Contours of ‘Arrest’

Contours of ‘Arrest’

Contours of ‘Arrest’, YS Jagan’s Arrest, Supreme Court Judgments, Joginder Kumar’s Case . It is common knowledge that there are number of complaints...

It is common knowledge that there are number of complaints in the press, media as well as before the courts that police as well as other enforcement authorities resort to unlawful methods of investigation as well as cruel and unusual treatment of the accused while they are in their custody.

Jagan’s arrest and his continued detention for an agonisingly long and indefinite length of time, calls for a serious review of the guidelines as well as the statutory law that is applicable and that has to be adhered to in the matter of arrest as well as bail. Indian Police exercise unbridled powers in the matter of arrest! Most of them assume these powers despite judicial cautions to the contrary! The police officer has a duty and obligation to follow the guidelines laid down by various Supreme Court judgments while exercising the power of arrest.

In Joginder Kumar’s case (AIR 1994 SC 1349) the Supreme Court said that no arrest could be made just because it was lawful for the police officer to do so. The existence of power to arrest is one thing and the justification of the exercise of that power is quite another. The police officer must be in a position to justify the arrest apart from his power to do so. This is because the boundary between power to arrest available to the police officer and the right of personal liberty available to the accused is very thin. An illegal arrest would mean loss of self-esteem and reputation to the person arrested and it exposes the arresting officer to the prospect of damages as well as prosecution. In grave offences like robbery, dacoity, murder, rape, etc. exercise of this power is considered justified.

However in cases of offences like dowry harassment, death caused due to negligence where the gravity is less and in all other cases where the punishment does not extend to more than 7 years of imprisonment the arresting officer should strike a balance between the individual rights of the accused and the necessity of curtailing the freedom of the accused. The Supreme Court in D K Basu’s case had given a set of guidelines which have been recognized as rights of the arrestee. They are given statutory expression under Section 41 B of the Code. However in actual practice adherence of investigating agencies to these guidelines and statutory law is often an exception rather than rule.

It is common knowledge that there are number of complaints in the press, media as well as before the courts that police as well as other enforcement authorities resort to unlawful methods of investigation as well as cruel and unusual treatment of the accused while they are in their custody. In view of these complaints, the Law Commission stated that it is prepared to examine the law relating to arrest in all its facets. Accordingly the Law Commission addressed a letter dt: July 20, 1999 to the then chairman of the National Human Rights Commission, Justice M N Venkatachalaiah.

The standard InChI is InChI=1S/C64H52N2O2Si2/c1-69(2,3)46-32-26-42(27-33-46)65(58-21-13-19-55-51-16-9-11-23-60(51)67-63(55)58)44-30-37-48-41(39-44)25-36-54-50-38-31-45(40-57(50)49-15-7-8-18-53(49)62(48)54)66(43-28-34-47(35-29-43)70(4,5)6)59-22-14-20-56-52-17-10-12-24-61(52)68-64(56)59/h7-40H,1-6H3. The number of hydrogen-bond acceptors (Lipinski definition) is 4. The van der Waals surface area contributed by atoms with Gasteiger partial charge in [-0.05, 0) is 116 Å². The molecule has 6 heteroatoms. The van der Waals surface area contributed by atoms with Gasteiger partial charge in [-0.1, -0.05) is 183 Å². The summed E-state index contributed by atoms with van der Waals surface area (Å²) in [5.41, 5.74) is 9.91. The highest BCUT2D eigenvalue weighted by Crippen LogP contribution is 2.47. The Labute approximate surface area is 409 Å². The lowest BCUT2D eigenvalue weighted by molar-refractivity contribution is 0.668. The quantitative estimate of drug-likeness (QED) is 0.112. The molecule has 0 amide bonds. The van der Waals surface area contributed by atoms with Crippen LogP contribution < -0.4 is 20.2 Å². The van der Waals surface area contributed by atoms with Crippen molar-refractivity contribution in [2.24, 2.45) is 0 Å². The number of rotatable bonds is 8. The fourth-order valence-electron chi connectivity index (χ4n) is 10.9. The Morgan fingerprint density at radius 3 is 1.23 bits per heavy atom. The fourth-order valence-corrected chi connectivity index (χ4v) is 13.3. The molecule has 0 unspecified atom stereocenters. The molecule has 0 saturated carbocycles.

Pursuant to that letter, the NHRC wrote letters to all the Director-Generals of Police of various States, to provide data about the total number of persons arrested under substantive offences, total number of persons charge sheeted, total number of persons convicted and so on and so forth. In the light of the facts and figures furnished by the Director- Generals of Police as well as in the light of the decisions of the Apex Court as well as the reports of National Police Commission, the Law Commission prepared a consultation paper on the law of arrest. Copies of the consultation papers were sent to the entire bar associations, human rights organizations, Director-Generals of Police, State Governments and all other persons interested in public affairs. Basing on and as a consequence of the recommendations crystallised during all this process, Section 41 A was inserted in the Code of Criminal Procedure.

Section 41A is now inserted in Criminal Procedure Code by virtue of an amendment to the CrPC vide Act 5 of 2009 w e f 01-11-2011. Section 41 A clothes the investigating officer with the power, authority, discretion and an option not to arrest a person accused for offences punishable with imprisonment up to 7 years unless he thinks that arrest is necessary to protect the witness or to prevent the repetition of the crime or to secure the presence of the accused before the court.

Where the police officer does not choose to arrest the accused, he has to give reasons for not arresting the accused and follow the procedure under Section 41 A Cr P C. The police officer has to issue notice to the accused to appear before him and in such cases as specified in the notice, the person who is responsible has to comply with the terms of the notice. In case of noncompliance the police officer can arrest the accused subject to any anticipatory bail orders which might have already been passed.

Though Section 41 A was introduced more than three years ago in actual practice the provision seems to have fallen into sheer disuse. Section 41 A is a crystallised right of the arrestee that is available in the form of a statutory provision. The source of this Section is the dictum of the Supreme Court laid down in the form of guidelines in several land mark cases as well as the recommendations of the National Police Commission. This is a beneficial provision that balances individual’s right of personal liberty and dignity with the power of arrest. All the investigating officers should apply and implement this provision. This will additionally reduce corruption in police stations, relieve courts from lot of miscellaneous work and prevent overcrowding of jails.

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